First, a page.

Departmental net debt – End of year 14,266 10,449

The accompanying notes form an integral part of these financial statements.

Table 4. Statement of cash flow (unaudited) for the year ended March 31 (in thousands of dollars)
2018 2017
Operating activities
Net cost of operations before government funding and transfers (note 3) 1,519,978 1,411,617
Non-cash items:
Amortization of tangible capital assets (2,245) (2,522)
Gain (loss) on disposal of tangible capital assets 10 (2)
Services provided without charge by other government departments (note 12) (29,376) (27,958)
Adjustments to tangible capital assets (note 8) (31) -
Transition payments for implementing salary payments arrears 3 2
Variations in Statement of Financial Position:
Increase (decrease) in accounts receivable and advances 476 2,544
Increase (decrease) in prepaid expenses 132 783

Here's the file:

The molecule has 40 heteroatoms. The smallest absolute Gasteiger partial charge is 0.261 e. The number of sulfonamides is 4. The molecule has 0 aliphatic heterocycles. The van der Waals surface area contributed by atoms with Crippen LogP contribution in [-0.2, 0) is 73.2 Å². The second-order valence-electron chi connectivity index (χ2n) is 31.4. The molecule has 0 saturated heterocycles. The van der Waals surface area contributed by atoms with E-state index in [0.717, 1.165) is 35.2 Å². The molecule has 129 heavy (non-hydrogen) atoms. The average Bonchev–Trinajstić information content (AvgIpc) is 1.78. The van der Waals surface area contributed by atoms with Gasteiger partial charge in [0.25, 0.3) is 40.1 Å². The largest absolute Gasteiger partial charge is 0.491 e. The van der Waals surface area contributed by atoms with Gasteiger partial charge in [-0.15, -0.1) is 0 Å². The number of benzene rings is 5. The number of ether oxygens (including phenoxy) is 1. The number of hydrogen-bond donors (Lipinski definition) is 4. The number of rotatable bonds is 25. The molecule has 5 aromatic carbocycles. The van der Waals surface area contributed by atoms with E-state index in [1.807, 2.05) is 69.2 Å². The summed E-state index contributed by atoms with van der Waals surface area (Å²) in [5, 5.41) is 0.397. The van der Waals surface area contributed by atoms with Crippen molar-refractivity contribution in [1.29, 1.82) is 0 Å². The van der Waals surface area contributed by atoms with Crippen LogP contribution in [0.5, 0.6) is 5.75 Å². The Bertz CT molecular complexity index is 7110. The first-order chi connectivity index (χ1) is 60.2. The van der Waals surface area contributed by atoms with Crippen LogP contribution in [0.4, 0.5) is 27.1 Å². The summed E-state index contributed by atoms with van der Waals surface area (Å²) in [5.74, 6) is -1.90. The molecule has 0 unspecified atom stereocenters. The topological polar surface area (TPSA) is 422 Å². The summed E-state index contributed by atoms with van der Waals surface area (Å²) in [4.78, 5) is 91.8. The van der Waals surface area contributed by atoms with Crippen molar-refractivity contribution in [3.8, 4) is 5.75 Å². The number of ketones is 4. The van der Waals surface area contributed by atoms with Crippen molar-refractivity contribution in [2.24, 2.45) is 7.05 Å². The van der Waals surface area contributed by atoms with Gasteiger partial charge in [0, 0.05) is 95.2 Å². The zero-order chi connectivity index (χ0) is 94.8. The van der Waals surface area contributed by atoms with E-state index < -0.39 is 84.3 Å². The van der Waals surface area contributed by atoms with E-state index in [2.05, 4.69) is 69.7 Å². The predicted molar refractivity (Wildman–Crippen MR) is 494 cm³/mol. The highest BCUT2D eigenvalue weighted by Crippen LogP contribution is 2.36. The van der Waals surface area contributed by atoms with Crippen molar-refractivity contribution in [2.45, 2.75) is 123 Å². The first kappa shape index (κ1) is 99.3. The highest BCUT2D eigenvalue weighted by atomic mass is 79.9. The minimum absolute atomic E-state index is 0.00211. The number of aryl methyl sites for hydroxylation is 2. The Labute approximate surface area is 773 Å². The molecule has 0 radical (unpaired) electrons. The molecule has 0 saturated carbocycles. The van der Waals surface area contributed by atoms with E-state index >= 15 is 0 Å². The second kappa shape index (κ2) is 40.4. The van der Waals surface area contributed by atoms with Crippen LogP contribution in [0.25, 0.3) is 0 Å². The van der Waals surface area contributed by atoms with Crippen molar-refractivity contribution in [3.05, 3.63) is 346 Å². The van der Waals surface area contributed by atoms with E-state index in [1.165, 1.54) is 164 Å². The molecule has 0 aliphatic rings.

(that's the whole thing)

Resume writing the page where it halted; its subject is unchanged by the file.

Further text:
Increase (decrease) in inventory (1,409) 54
Decrease (increase) in accounts payable and accrued liabilities (158,771) 142,341
Decrease (increase) in vacation pay (1,126) (519)
Decrease (increase) in employee future benefits (425) 2,778
Decrease (increase) in other liabilities 19 (319)
Cash used in operating activities 1,327,235 1,528,799
Capital investing activities
Acquisition of tangible capital assets 8,425 5,398
Proceeds from disposal of tangible capital assets (12) (12)
Cash used in capital investing activities 8,413 5,386
Net cash provided by Government of Canada 1,335,648 1,534,185

The accompanying notes form an integral part of these financial statements.

Notes to the financial statements (unaudited) for the year ended March 31, 2018

1. Authority and objectives

The Department of Canadian Heritage was established in 1995 under the Department of Canadian Heritage Act.

The Department of Canadian Heritage is responsible for formulating policies and delivering programs that help all Canadians participate in their shared cultural and civic life.

The Department of Canadian Heritage's work is structured around the following three strategic outcomes:

  • Canadian artistic expressions and cultural content are created and accessible at home and abroad;
  • Canadians share, express and appreciate their Canadian identity; and
  • Canadians participate and excel in sport.